After speaking with Wellcore Chief Medical Officer Dr. Mihnea Dumitrescu, I learned healthcare providers use hormone test results combined with other factors such as patient symptoms and medical history to reach a diagnosis and customize a treatment protocol. Prescribing a treatment without first reviewing a person’s unique data and having a live discussion is essentially treating a woman’s health like a guessing game. Beyond that, ongoing testing allows a provider to responsibly monitor treatment response and adjust for hormone fluctuations due to stress, lifestyle changes, etc. I was in a place in my life where all those things were occuring.

With this new information, I immediately ordered a hormone assessment test which confirmed my fears - I was being treated incorrectly. The Wellcore specialist who reviewed my results noted my testosterone was extremely low, yet I was receiving estrogen which was testing above normal. Too much estrogen can cause weight gain, fatigue and loss of sexual desire among other things. And I was currently struggling with all three.

Avoid Becoming a Passive Patient

It can be uncomfortable to advocate for yourself. However, if Oprah can have her first menopause symptom misdiagnosed by five different doctors, how can the rest of us feel confident we are being heard? There are over 30 symptoms of menopause due to hormonal imbalances and fluctuations, including brain fog, anxiety, joint pain, loss of libido, and bloating. This leaves a tremendous amount of room for mistakes, especially with a woefully uneducated medical community.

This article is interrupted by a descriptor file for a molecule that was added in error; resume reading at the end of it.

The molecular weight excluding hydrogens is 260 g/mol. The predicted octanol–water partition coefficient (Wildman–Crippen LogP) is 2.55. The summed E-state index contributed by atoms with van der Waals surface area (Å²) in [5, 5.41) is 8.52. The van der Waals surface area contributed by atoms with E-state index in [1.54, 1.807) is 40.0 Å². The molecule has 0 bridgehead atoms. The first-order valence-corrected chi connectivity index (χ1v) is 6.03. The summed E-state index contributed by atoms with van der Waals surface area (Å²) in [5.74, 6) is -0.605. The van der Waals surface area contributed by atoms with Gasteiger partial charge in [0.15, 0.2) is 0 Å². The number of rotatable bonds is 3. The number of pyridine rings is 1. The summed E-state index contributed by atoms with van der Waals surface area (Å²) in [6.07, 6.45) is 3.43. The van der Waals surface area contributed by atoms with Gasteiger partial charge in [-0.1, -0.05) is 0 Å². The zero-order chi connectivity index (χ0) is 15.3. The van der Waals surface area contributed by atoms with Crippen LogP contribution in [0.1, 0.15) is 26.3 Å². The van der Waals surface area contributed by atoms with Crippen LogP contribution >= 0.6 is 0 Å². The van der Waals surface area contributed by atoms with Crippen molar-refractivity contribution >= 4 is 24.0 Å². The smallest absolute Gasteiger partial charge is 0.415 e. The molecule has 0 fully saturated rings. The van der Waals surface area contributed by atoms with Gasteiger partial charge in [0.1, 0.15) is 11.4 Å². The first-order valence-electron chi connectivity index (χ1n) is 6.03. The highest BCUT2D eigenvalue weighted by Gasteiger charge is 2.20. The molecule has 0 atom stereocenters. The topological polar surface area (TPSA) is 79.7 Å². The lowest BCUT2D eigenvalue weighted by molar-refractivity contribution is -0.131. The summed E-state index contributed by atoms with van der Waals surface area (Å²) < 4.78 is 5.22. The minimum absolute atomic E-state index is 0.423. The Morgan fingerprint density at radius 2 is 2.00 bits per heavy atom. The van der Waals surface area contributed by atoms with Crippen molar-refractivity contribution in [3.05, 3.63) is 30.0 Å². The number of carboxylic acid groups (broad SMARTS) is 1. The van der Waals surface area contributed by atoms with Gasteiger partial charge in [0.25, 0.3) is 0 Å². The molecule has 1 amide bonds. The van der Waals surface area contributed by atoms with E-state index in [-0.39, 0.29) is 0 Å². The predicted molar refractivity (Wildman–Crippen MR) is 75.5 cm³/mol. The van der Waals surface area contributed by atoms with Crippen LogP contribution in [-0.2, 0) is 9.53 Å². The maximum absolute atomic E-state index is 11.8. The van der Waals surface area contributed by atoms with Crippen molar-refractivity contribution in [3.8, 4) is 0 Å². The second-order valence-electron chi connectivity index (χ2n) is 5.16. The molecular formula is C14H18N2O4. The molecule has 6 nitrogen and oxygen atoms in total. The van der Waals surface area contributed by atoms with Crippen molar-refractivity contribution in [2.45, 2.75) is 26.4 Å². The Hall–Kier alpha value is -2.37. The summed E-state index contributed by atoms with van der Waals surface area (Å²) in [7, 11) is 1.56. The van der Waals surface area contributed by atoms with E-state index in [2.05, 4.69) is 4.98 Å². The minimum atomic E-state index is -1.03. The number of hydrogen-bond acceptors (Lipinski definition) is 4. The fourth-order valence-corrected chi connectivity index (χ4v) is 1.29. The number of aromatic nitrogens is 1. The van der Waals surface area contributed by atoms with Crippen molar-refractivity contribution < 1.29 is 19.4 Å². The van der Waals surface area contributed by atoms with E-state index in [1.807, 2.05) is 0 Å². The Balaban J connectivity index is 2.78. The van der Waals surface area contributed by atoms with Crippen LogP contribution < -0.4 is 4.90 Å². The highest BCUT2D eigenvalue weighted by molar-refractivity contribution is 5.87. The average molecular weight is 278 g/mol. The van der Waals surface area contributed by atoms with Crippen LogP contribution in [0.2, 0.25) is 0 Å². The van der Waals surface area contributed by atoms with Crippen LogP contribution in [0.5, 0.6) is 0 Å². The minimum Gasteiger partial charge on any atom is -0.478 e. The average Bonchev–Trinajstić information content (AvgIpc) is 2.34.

In spite of what may feel like insurmountable challenges, there are measures women can take to help ensure they receive the care they deserve such as these tips curated by .the New York Times:

  • Take detailed notes and keep records of all lab results, imaging, medications and family medical history 
  • Keep a journal with details about your symptoms  
  • Prepare questions prior to an appointment and keep asking questions as you’re being answered
  • Bring a support person when discussing a treatment plan or difficult medical issue
  • Focus on your most pressing issue and prepare a concise outline to discuss
  • Pin down next steps - best guess to what is happening, plans for diagnosing, and treatment options

After spending the majority of my forties feeling like I didn’t have a voice when seeking medical guidance, I am finally learning what it takes to have my own back. Gender bias in healthcare is a real thing. And, intuition can be a powerful tool. If something doesn’t sit right, women should feel empowered to investigate their options, secure additional opinions or find another provider. Joining a community of women experiencing menopause such as the Menopause Support Group, which has over 130,000 members, can also provide encouragement and advice through their shared experience.

Women unknowingly risk their health every day due to laziness, greed and lack of empathy. There is no acceptable reason for a healthcare provider to take shortcuts and it’s time we flip the script.


Join millions of men and women who are improving their health by ordering the Wellcore At-Home Assessment Kit today.

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About the Author

Mia West

A former journalist, Mia brings a high energy approach to communications rooted in insights, culture and brand DNA. She is driven by helping brands crystalize their story and foster meaningful, emotional connections with audiences. Over the years she has collaborated with prominent brands such as Petco, Keurig Dr Pepper, Jaguar Land Rover, Revlon, and Procter & Gamble Beauty, as well as many others in the retail, health & wellness, beauty, lifestyle, and sustainability realms. A California native, she lives in San Diego with her family at the beach.